That kind of hyperbole is expected anytime President Barack Obama’s U.S. Environmental Protection Agency does, well, anything. But the changes being proposed to the way bodies of water are classified are confusing.

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State Officials: Oklahoma Needs Oil Industry’s Help to Meet Water Goals

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Daniel Foster / Flickr

Insufficient rains and increasing demand put enormous pressure on Oklahoma’s water resources both on the surface and underground. But it’s also hard to overstate the role evaporation plays in the drought.

The oil and gas industry has been part of the problem, storing tens of millions of gallons of water needed for the hydraulic fracturing process in large, open pits, leaving it to be ravaged by evaporation until the water is needed.

As The Oklahoman‘s Adam Wilmoth reports, the Oklahoma Water Resources Board’s J.D. Strong says the industry has to change its ways “to help the state meet its Water for 2060 goal of using no more water in 2060 as was used in 2012.” Continue Reading

Drought-Stricken Cities in Southwest Oklahoma Look for Water Underground

After four years of drought, municipal water storage in in Altus-Lugert lake has dropped to about 10 percent.

Joe Wertz / StateImpact Oklahoma

After four years of drought, municipal water storage in in Altus-Lugert lake has dropped to about 10 percent.

Water supplies in southwest Oklahoma are in danger of drying up as four years of drought drag lake levels to record lows. Some communities are scrambling to supplement their current water sources, while others look for new sources — in Texas.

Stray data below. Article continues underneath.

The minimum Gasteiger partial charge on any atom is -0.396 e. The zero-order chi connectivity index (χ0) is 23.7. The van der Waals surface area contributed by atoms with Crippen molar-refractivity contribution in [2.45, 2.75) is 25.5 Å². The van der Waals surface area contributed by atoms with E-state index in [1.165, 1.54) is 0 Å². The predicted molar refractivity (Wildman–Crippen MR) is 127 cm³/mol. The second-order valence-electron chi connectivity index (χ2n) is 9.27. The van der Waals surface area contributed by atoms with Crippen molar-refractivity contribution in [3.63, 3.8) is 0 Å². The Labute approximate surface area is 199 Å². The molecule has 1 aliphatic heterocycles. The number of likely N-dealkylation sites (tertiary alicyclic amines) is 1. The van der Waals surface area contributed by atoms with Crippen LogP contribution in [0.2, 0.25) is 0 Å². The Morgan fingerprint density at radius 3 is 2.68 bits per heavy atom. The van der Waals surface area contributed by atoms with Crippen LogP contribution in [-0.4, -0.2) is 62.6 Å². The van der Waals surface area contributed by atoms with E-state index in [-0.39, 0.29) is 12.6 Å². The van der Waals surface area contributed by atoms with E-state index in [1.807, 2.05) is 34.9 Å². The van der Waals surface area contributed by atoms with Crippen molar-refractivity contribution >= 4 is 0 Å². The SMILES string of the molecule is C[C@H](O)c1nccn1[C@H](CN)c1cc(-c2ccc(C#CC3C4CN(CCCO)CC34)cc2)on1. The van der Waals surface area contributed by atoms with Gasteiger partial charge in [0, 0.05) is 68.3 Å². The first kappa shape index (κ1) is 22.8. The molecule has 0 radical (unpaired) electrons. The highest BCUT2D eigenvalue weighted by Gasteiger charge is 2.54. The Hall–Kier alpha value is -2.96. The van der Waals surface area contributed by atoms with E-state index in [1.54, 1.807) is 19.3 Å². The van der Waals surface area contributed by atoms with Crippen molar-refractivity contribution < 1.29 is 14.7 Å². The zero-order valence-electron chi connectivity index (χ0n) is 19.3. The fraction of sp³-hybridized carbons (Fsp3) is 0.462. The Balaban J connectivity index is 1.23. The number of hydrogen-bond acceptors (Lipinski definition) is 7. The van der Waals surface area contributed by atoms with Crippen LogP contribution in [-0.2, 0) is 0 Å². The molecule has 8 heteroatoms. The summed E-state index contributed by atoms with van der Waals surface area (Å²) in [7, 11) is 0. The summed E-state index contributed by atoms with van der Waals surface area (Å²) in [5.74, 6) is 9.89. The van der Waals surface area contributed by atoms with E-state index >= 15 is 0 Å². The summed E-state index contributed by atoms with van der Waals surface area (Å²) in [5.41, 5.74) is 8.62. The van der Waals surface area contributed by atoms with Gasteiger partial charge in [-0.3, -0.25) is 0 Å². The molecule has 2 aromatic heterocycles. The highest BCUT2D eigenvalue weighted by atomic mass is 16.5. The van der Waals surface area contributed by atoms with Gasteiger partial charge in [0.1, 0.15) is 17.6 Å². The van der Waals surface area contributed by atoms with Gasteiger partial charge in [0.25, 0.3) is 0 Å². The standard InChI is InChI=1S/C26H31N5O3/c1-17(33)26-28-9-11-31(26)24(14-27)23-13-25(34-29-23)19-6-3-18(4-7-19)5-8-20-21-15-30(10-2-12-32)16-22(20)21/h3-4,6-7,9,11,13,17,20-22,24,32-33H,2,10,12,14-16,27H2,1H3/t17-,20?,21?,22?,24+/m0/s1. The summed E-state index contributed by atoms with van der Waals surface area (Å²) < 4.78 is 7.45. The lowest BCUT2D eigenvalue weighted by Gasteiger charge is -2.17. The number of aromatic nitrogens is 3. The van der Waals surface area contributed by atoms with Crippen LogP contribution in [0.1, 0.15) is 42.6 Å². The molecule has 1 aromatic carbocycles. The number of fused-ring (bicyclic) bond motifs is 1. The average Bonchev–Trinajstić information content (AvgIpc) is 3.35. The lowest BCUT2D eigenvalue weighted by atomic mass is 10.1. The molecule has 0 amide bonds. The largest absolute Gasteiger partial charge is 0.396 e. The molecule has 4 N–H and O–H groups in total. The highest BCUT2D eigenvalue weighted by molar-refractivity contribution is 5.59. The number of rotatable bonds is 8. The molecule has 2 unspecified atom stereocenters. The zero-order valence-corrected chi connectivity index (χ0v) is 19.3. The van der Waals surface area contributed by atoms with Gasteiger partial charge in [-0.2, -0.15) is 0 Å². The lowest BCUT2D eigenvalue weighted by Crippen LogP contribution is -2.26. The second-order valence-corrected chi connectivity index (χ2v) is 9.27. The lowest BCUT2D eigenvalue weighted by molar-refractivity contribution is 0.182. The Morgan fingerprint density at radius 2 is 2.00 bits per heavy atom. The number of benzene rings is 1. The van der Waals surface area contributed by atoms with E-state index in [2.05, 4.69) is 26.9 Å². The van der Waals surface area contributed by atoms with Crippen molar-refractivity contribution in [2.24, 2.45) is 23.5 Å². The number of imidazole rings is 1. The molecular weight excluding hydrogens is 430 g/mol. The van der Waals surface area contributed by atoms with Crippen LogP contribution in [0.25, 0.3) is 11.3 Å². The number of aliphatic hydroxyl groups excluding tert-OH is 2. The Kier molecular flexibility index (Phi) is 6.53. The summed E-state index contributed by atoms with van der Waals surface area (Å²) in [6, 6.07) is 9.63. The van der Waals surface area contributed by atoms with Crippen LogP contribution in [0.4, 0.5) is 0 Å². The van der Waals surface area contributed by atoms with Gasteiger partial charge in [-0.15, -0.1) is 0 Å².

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“Garber-Wellington Aquifer Being Depleted”

How much water is too much to withdraw from the Garber-Wellington Aquifer, which underlies central Oklahoma? That’s the question going forward, now that a study of the aquifer is finished. But one thing seems clear: the status quo is not sustainable.


A large, Central Oklahoma aquifer will be 50 percent depleted as early as 2049 if usage continues at the current rates, an updated study presented Tuesday to the Oklahoma Water Resources Board shows. The study on the Garber-Wellington aquifer, which lies beneath much of central Oklahoma, including Oklahoma City, Moore, Norman, Shawnee and other cities, examined the rates of water usage from 1987 through 2009.

Read more at: kgou.org

Duncan Eyes More Severe Water Restrictions Despite Weakening Drought

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J. Stephen Conn / Flickr

The water situation for the city of Duncan continues to deteriorate. Despite improving drought conditions in the area, portions of Stephens County — where Duncan is located — are still in the severe or exceptional drought categories.

So, at a meeting Tuesday, the Duncan City Council voted to move from the Stage 3 rationing the city has been under since March 2013 — which limits outdoor watering to the early morning hours twice a week — to Stage 4, but delayed implementation until October.

From The Duncan Banner‘s Steve Olafson:

The delay is designed to give residents plenty of time to get used to the idea of stricter water rationing when the city moves to the Stage 4 level of water conservation.

But the council voted to make Stage 4 rationing less harsh than it otherwise would be.

Under the city’s revamped conservation law, residents will be able to water lawns and do other outdoor chores such as wash cars or hose down driveways one day each week during Stage 4 rationing.